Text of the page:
Management Studies

Management Studies Offers Antitrust a More Sophisticated Picture of Firm Behavior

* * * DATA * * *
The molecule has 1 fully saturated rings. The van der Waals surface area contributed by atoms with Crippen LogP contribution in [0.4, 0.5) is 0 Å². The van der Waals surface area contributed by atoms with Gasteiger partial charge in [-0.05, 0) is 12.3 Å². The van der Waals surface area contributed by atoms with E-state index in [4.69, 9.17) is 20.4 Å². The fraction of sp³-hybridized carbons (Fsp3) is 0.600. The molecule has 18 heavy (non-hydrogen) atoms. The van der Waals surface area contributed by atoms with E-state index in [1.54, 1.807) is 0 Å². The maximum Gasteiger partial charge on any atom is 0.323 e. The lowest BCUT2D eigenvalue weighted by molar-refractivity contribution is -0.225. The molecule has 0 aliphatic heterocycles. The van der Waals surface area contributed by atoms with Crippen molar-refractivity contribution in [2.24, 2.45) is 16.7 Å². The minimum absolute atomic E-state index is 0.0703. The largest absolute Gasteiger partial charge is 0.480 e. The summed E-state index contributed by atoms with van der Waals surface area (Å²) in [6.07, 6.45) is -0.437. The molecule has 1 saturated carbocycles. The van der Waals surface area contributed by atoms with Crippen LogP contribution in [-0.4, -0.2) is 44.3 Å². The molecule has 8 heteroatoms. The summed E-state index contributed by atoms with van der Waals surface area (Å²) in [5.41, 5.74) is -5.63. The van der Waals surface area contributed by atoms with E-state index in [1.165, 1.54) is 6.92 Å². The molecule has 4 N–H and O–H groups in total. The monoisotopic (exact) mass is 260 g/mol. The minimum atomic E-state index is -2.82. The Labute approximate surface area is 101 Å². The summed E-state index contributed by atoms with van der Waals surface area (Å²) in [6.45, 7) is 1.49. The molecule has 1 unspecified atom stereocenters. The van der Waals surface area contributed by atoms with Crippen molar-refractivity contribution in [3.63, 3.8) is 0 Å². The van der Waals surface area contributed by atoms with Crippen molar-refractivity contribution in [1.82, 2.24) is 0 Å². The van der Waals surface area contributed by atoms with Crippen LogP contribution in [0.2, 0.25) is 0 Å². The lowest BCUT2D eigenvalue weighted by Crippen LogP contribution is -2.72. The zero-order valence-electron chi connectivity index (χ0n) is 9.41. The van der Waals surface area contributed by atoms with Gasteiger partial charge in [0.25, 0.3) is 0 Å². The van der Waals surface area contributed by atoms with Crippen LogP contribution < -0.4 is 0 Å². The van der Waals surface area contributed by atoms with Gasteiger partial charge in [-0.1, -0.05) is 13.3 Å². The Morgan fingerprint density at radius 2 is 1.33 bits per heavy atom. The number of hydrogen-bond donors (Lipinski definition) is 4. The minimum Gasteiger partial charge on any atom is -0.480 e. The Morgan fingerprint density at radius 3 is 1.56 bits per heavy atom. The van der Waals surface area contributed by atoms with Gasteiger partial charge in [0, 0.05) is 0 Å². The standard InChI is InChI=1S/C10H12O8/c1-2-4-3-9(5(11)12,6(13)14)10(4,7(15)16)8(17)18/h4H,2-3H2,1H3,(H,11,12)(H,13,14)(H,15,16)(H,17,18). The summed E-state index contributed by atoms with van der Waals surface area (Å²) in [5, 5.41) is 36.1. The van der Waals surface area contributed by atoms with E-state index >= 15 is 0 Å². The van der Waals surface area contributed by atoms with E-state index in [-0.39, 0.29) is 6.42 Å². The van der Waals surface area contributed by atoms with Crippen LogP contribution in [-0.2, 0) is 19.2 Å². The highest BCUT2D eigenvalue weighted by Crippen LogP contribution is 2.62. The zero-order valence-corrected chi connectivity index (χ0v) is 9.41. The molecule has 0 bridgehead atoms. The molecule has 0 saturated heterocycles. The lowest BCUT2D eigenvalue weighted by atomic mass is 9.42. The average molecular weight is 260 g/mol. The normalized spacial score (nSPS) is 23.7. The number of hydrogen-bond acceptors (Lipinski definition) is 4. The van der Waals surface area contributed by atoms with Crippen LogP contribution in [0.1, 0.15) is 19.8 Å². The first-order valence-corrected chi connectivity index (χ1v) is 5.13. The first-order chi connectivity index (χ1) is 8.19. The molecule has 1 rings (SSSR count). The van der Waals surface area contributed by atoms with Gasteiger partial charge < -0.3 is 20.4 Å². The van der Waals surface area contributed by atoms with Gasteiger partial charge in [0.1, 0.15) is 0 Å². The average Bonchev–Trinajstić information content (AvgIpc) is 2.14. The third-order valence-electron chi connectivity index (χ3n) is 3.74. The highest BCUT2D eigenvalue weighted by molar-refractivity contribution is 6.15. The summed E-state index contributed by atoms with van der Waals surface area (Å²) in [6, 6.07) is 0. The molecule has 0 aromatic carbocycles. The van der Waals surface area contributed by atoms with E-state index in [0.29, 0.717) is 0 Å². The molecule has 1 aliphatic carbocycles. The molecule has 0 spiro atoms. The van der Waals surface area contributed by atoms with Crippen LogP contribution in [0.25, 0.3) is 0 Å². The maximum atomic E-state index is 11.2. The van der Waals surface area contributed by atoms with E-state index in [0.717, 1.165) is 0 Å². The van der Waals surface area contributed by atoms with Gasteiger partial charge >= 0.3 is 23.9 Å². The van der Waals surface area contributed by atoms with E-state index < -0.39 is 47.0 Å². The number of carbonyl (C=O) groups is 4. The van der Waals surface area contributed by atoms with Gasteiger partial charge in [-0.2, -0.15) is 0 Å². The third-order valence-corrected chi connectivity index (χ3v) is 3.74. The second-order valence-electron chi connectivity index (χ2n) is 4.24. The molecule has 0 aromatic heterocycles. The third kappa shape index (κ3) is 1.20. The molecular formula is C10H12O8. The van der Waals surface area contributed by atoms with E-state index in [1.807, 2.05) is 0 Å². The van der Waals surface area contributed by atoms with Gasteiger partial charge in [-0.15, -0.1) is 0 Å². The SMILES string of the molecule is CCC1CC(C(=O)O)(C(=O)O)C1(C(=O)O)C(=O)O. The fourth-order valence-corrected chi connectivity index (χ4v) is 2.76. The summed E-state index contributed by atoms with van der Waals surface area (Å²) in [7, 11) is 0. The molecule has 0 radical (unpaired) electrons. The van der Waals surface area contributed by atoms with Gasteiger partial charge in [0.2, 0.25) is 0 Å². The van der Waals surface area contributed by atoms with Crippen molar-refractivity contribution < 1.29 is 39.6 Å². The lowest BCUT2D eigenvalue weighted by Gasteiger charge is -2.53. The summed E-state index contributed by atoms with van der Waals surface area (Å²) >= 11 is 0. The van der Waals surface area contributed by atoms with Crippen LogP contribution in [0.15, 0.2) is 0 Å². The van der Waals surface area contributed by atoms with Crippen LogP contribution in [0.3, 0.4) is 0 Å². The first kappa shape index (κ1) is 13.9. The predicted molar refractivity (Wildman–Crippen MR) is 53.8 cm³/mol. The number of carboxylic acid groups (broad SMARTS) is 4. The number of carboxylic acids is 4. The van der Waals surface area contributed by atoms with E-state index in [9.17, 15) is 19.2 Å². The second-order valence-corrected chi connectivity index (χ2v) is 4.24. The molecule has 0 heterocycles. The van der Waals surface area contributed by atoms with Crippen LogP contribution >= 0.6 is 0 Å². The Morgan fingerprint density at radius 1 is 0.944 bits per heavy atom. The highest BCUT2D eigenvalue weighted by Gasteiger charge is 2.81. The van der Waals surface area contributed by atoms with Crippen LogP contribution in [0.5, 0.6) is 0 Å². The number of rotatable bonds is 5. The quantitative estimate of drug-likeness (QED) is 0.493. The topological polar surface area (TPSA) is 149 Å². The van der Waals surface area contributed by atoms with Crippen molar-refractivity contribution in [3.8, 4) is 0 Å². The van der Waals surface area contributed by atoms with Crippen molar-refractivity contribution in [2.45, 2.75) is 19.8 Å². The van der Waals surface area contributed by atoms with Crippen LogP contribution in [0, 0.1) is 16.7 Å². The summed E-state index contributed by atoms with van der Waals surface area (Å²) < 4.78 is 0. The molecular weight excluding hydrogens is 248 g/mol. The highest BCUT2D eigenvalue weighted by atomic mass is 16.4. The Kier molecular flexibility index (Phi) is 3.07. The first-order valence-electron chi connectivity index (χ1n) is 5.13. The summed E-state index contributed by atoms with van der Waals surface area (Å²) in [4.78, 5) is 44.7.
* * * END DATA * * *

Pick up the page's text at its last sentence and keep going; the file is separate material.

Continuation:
Neoclassical economics, which places the rational and well-informed actor maximizing utility at its foundation, underpins the dominant schools of thought on firm behavior in antitrust. Although neoclassical economics assumes that firms maximize profit, it has little to say on the actual decision-making processes within firms that drive firm conduct. In part, this is because neoclassical economists view the firm as a “black box,” whose decision-making behavior is too idiosyncratic or obscure to link to output and performance. At the same time, neoclassical assumptions about firm rationality and profit maximization mean that whatever these idiosyncratic behaviors of the individual firm may be, they are designed to maximize profit and returns to owners. Thus, firm decisions can be presumed to be rational.